With regard to the rest of the singing: the level is remarkably high all through by the singers not otherwise singled out here. Of course certain things become easier on film than in the opera house (Sarastro’s lowest notes and the boys’ trio often not being up to an ideal volume in many live stagings), but one never feels that there is undue manipulation or that any vocal effects are owed to switches and dials.
The orchestra employed is of course one of the world’s virtuoso ensembles, but even at that its eloquence here is constantly striking. There simply doesn’t seem to be a false move musically. (And it’s lovely to have another crack at the overture during the closing credits. It almost sounds new after all the action that has transpired since its first hearing.) Though the scenery ranges from battlefield to field hospital to all kinds of outdoor realistic and imaginary locations, the acoustic for the music is, wisely, kept as that of a particularly elegant concert hall.
There are things that any hardened opera fan will bridle at here and there, but no matter; this is a perfectly valid retelling of a story that has always been a little problematic outside the house and atmosphere of its premiere. It is playing in cinemas around the United States this week, and I hope that the comparative neglect of it in this country so far will be overcome, if only by word of mouth from the people whose ears and eyes have been charmed by this consistently entertaining film. It takes its noble music seriously and always renders justice to Mozart’s miraculously expressive achievement.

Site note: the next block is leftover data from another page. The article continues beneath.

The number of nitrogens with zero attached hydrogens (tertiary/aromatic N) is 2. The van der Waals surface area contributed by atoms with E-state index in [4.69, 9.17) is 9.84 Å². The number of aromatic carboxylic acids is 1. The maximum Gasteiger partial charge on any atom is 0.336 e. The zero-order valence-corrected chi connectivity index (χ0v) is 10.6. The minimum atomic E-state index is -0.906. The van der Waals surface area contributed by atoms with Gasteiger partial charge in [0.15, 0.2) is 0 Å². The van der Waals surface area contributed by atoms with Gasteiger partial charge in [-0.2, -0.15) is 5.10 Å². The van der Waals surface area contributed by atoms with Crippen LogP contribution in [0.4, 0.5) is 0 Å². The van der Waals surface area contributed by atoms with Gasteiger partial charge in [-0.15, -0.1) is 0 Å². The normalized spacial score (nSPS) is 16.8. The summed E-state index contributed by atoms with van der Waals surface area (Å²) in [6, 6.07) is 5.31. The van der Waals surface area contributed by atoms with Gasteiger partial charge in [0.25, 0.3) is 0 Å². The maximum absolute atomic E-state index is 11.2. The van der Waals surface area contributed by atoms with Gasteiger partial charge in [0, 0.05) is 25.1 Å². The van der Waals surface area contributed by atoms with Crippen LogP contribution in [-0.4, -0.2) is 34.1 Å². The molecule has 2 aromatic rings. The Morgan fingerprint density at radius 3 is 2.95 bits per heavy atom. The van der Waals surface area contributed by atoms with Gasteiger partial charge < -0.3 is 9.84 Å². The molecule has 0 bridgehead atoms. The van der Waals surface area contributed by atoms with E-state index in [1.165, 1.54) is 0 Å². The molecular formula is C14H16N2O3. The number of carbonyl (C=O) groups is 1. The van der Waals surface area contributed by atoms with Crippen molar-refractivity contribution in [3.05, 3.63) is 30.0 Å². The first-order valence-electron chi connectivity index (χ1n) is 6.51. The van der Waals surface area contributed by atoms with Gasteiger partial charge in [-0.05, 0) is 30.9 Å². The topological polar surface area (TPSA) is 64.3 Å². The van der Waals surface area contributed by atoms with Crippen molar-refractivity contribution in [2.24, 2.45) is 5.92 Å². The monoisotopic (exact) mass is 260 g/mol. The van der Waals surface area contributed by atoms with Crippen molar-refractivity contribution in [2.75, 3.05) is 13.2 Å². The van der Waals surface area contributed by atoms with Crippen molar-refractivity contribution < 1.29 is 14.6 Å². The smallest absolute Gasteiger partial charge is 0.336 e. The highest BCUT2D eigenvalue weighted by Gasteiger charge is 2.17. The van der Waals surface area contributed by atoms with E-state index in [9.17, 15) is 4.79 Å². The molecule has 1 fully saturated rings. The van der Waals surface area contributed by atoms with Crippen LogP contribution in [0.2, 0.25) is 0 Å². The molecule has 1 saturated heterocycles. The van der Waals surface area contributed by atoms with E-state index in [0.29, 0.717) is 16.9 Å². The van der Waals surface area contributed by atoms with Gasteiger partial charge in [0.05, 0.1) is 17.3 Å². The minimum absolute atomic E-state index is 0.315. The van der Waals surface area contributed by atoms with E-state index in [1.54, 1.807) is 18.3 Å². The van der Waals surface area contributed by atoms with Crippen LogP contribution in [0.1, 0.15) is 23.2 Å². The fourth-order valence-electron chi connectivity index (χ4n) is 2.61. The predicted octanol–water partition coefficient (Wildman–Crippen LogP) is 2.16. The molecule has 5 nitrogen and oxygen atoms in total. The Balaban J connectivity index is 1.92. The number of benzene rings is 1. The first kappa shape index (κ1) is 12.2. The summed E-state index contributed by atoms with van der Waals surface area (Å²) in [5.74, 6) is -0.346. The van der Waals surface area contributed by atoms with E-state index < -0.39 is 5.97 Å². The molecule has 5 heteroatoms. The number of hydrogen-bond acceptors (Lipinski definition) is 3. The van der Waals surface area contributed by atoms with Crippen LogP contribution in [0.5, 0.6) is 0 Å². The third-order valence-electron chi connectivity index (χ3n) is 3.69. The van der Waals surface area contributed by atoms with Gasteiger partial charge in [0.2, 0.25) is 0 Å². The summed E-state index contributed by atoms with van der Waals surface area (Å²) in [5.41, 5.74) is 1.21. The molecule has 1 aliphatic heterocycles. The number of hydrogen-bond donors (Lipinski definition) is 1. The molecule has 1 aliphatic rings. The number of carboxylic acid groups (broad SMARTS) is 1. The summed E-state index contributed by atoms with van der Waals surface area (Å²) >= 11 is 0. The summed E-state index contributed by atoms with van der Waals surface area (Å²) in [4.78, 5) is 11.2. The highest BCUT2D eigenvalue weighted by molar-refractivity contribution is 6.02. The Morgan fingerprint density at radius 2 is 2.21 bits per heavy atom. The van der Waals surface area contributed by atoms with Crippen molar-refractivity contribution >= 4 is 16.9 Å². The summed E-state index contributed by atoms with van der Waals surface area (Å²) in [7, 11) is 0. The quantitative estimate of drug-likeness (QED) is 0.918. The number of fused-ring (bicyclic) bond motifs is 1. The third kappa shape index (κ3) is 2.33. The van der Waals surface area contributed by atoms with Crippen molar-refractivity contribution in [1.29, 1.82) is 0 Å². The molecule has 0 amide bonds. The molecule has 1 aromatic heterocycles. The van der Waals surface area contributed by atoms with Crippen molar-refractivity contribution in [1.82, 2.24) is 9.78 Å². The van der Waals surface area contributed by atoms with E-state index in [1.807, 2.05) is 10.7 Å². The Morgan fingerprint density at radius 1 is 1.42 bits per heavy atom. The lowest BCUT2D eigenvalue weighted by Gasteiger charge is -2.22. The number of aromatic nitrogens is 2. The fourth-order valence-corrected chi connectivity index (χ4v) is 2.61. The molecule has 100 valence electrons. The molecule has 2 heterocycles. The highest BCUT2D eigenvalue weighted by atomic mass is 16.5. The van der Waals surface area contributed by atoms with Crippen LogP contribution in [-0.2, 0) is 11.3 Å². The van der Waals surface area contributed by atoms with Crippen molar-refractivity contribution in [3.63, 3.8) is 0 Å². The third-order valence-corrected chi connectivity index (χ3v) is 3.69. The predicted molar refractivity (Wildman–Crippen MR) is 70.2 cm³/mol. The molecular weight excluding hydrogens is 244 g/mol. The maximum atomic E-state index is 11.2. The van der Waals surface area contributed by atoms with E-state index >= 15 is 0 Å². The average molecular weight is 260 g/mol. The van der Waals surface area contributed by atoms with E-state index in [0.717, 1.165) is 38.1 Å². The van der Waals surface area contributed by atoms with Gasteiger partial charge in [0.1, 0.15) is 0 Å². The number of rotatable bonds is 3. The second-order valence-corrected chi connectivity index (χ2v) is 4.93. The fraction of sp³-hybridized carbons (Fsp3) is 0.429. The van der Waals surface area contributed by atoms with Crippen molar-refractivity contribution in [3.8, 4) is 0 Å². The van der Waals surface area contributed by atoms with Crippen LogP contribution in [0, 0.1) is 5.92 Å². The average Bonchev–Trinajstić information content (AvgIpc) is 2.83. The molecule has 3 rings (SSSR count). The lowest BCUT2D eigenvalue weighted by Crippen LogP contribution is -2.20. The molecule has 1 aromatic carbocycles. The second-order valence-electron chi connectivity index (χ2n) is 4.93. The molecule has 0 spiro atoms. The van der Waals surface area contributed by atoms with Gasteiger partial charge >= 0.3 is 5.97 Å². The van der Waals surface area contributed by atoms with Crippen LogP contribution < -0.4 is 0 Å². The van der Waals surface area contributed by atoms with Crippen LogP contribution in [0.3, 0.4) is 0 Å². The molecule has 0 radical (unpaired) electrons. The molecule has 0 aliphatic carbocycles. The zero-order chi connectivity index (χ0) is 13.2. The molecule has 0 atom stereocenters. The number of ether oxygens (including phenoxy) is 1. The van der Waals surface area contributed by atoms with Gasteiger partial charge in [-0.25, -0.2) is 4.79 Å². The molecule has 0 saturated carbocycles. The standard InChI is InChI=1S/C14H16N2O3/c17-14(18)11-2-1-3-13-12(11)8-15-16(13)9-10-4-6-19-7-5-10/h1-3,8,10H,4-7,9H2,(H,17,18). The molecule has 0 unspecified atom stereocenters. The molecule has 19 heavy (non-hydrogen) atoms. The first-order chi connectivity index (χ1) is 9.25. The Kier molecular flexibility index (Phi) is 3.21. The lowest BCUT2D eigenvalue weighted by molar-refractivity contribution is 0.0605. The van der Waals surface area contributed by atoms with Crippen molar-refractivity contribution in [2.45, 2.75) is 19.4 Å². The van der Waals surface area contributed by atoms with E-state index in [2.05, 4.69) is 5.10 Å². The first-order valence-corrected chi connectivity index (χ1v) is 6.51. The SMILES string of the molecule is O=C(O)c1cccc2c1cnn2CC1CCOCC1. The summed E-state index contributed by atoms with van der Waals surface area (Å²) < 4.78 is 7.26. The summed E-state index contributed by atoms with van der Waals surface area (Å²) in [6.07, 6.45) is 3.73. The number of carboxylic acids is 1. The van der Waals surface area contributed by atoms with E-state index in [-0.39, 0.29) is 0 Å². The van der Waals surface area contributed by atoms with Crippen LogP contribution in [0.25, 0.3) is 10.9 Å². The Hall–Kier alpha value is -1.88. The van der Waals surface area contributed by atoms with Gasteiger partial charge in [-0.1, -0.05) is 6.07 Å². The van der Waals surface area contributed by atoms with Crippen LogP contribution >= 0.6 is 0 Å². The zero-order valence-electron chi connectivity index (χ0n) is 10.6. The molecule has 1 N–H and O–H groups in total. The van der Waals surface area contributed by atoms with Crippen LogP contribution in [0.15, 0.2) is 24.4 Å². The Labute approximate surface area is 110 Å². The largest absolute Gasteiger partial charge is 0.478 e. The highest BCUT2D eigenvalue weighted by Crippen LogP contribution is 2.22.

December 28, 2012
With minimal choir available for Christmas, this is what we did. It was glorious.
UPDATE: A number of people on the PIPORG-L have asked me if I could post, as one of them put it, “even a verisimilitude” of what the instrument sounds like in the room. So today between liturgies I quickly played through a little music to give some idea. It’s recorded simply via the internal microphone of a MacBook Pro and from the organ loft very near the console (as you can tell when I sneeze), so it doesn’t get the full effect of the space. But you get the idea, I believe, that it’s a pretty grand sound in there. These are off-the-cuff performances with flaws, but you’re interested in the sound, not in the artistry. Organists will hear an occasional pipe not speaking in time, and for the “Greensleeves,” I had to alter the registration on account of dead notes and even rearrange a few of the notes to accommodate the fact that the combination action is, well, out of action. But, again, I think you get an idea. It is very much to be hoped that this 89-year-old instrument, unaltered except by much wear and tear, will soon be brought back to its pristine state.
The samples are these. Click on each to hear: